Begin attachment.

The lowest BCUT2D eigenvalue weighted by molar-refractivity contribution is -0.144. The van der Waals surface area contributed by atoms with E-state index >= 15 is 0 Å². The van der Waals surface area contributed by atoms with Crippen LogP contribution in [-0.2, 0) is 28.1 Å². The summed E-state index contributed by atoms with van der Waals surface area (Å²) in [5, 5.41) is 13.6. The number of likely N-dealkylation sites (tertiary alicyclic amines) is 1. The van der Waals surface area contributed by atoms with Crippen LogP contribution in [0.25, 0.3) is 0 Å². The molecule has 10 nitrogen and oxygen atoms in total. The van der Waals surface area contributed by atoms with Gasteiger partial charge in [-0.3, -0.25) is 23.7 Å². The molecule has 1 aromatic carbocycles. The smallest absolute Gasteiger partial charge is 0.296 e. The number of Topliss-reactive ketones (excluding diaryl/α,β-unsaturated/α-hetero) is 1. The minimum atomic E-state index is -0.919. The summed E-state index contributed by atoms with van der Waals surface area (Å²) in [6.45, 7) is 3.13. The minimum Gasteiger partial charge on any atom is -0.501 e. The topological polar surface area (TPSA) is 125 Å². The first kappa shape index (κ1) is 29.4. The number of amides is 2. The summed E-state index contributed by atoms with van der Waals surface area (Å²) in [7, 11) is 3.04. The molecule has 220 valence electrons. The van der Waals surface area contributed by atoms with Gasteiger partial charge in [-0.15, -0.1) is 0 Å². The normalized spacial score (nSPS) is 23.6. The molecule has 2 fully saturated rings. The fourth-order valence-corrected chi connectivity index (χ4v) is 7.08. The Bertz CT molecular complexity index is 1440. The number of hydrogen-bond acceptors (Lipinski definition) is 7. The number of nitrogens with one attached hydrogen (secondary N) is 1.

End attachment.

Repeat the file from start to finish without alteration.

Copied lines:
The lowest BCUT2D eigenvalue weighted by molar-refractivity contribution is -0.144. The van der Waals surface area contributed by atoms with E-state index >= 15 is 0 Å². The van der Waals surface area contributed by atoms with Crippen LogP contribution in [-0.2, 0) is 28.1 Å². The summed E-state index contributed by atoms with van der Waals surface area (Å²) in [5, 5.41) is 13.6. The number of likely N-dealkylation sites (tertiary alicyclic amines) is 1. The van der Waals surface area contributed by atoms with Crippen LogP contribution in [0.25, 0.3) is 0 Å². The molecule has 10 nitrogen and oxygen atoms in total. The van der Waals surface area contributed by atoms with Gasteiger partial charge in [-0.3, -0.25) is 23.7 Å². The molecule has 1 aromatic carbocycles. The smallest absolute Gasteiger partial charge is 0.296 e. The number of Topliss-reactive ketones (excluding diaryl/α,β-unsaturated/α-hetero) is 1. The minimum atomic E-state index is -0.919. The summed E-state index contributed by atoms with van der Waals surface area (Å²) in [6.45, 7) is 3.13. The minimum Gasteiger partial charge on any atom is -0.501 e. The topological polar surface area (TPSA) is 125 Å². The first kappa shape index (κ1) is 29.4. The number of amides is 2. The summed E-state index contributed by atoms with van der Waals surface area (Å²) in [7, 11) is 3.04. The molecule has 220 valence electrons. The van der Waals surface area contributed by atoms with Gasteiger partial charge in [-0.15, -0.1) is 0 Å². The normalized spacial score (nSPS) is 23.6. The molecule has 2 fully saturated rings. The fourth-order valence-corrected chi connectivity index (χ4v) is 7.08. The Bertz CT molecular complexity index is 1440. The number of hydrogen-bond acceptors (Lipinski definition) is 7. The number of nitrogens with one attached hydrogen (secondary N) is 1.